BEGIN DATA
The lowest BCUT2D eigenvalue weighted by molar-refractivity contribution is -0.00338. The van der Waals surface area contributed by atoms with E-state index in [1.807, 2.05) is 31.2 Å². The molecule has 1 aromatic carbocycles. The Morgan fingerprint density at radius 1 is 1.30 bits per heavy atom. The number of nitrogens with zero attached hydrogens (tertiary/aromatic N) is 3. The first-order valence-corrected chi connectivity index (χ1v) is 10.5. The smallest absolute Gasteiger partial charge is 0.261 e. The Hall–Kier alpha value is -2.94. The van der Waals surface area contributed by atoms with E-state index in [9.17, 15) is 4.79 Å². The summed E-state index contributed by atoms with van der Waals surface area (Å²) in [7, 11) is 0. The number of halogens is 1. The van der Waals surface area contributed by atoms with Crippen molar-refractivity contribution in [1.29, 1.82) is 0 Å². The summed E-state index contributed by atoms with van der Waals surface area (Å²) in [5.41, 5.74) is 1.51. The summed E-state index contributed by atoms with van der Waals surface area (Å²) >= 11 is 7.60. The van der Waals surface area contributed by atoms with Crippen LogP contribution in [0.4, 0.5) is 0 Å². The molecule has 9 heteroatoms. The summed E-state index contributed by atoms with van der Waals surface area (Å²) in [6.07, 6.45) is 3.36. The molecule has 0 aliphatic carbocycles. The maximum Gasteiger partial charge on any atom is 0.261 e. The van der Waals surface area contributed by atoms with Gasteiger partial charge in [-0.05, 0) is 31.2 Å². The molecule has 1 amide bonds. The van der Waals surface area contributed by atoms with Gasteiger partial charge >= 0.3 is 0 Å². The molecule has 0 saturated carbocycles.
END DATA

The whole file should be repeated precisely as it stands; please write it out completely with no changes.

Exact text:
The lowest BCUT2D eigenvalue weighted by molar-refractivity contribution is -0.00338. The van der Waals surface area contributed by atoms with E-state index in [1.807, 2.05) is 31.2 Å². The molecule has 1 aromatic carbocycles. The Morgan fingerprint density at radius 1 is 1.30 bits per heavy atom. The number of nitrogens with zero attached hydrogens (tertiary/aromatic N) is 3. The first-order valence-corrected chi connectivity index (χ1v) is 10.5. The smallest absolute Gasteiger partial charge is 0.261 e. The Hall–Kier alpha value is -2.94. The van der Waals surface area contributed by atoms with E-state index in [9.17, 15) is 4.79 Å². The summed E-state index contributed by atoms with van der Waals surface area (Å²) in [7, 11) is 0. The number of halogens is 1. The van der Waals surface area contributed by atoms with Crippen molar-refractivity contribution in [1.29, 1.82) is 0 Å². The summed E-state index contributed by atoms with van der Waals surface area (Å²) in [5.41, 5.74) is 1.51. The summed E-state index contributed by atoms with van der Waals surface area (Å²) >= 11 is 7.60. The van der Waals surface area contributed by atoms with Crippen LogP contribution in [0.4, 0.5) is 0 Å². The molecule has 9 heteroatoms. The summed E-state index contributed by atoms with van der Waals surface area (Å²) in [6.07, 6.45) is 3.36. The molecule has 0 aliphatic carbocycles. The maximum Gasteiger partial charge on any atom is 0.261 e. The van der Waals surface area contributed by atoms with Gasteiger partial charge in [-0.05, 0) is 31.2 Å². The molecule has 1 amide bonds. The van der Waals surface area contributed by atoms with Gasteiger partial charge >= 0.3 is 0 Å². The molecule has 0 saturated carbocycles.